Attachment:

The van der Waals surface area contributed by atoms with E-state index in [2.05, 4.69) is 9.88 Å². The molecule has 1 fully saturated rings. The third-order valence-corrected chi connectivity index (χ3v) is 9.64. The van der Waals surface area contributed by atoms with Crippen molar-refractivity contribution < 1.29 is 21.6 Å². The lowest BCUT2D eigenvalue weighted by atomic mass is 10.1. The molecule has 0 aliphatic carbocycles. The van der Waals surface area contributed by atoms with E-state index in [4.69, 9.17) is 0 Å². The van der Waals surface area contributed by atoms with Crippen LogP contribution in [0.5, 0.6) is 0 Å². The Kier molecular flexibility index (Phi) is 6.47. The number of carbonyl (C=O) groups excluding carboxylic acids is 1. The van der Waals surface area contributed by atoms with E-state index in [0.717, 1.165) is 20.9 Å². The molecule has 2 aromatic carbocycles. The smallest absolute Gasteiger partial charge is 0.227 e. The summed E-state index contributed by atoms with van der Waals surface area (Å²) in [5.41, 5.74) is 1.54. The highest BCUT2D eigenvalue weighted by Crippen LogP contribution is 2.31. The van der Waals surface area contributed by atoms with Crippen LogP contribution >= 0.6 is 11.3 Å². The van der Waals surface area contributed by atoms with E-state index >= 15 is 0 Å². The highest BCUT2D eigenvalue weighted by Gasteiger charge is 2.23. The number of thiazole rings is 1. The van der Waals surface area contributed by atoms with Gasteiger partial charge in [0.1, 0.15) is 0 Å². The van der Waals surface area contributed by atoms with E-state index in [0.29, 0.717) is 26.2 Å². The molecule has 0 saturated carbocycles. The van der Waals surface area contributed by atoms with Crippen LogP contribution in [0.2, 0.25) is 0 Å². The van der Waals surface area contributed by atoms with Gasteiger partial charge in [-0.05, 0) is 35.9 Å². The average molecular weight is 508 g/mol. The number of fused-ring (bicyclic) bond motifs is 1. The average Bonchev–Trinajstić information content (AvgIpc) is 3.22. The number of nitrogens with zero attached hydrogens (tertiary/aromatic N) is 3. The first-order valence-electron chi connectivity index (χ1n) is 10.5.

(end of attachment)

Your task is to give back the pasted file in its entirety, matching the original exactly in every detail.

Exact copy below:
The van der Waals surface area contributed by atoms with E-state index in [2.05, 4.69) is 9.88 Å². The molecule has 1 fully saturated rings. The third-order valence-corrected chi connectivity index (χ3v) is 9.64. The van der Waals surface area contributed by atoms with Crippen molar-refractivity contribution < 1.29 is 21.6 Å². The lowest BCUT2D eigenvalue weighted by atomic mass is 10.1. The molecule has 0 aliphatic carbocycles. The van der Waals surface area contributed by atoms with E-state index in [4.69, 9.17) is 0 Å². The van der Waals surface area contributed by atoms with Crippen LogP contribution in [0.5, 0.6) is 0 Å². The Kier molecular flexibility index (Phi) is 6.47. The number of carbonyl (C=O) groups excluding carboxylic acids is 1. The van der Waals surface area contributed by atoms with E-state index in [0.717, 1.165) is 20.9 Å². The molecule has 2 aromatic carbocycles. The smallest absolute Gasteiger partial charge is 0.227 e. The summed E-state index contributed by atoms with van der Waals surface area (Å²) in [5.41, 5.74) is 1.54. The highest BCUT2D eigenvalue weighted by Crippen LogP contribution is 2.31. The van der Waals surface area contributed by atoms with Crippen LogP contribution >= 0.6 is 11.3 Å². The van der Waals surface area contributed by atoms with E-state index >= 15 is 0 Å². The highest BCUT2D eigenvalue weighted by Gasteiger charge is 2.23. The number of thiazole rings is 1. The van der Waals surface area contributed by atoms with Gasteiger partial charge in [0.1, 0.15) is 0 Å². The van der Waals surface area contributed by atoms with E-state index in [0.29, 0.717) is 26.2 Å². The molecule has 0 saturated carbocycles. The van der Waals surface area contributed by atoms with Crippen LogP contribution in [0.2, 0.25) is 0 Å². The van der Waals surface area contributed by atoms with Gasteiger partial charge in [-0.05, 0) is 35.9 Å². The average molecular weight is 508 g/mol. The number of fused-ring (bicyclic) bond motifs is 1. The average Bonchev–Trinajstić information content (AvgIpc) is 3.22. The number of nitrogens with zero attached hydrogens (tertiary/aromatic N) is 3. The first-order valence-electron chi connectivity index (χ1n) is 10.5.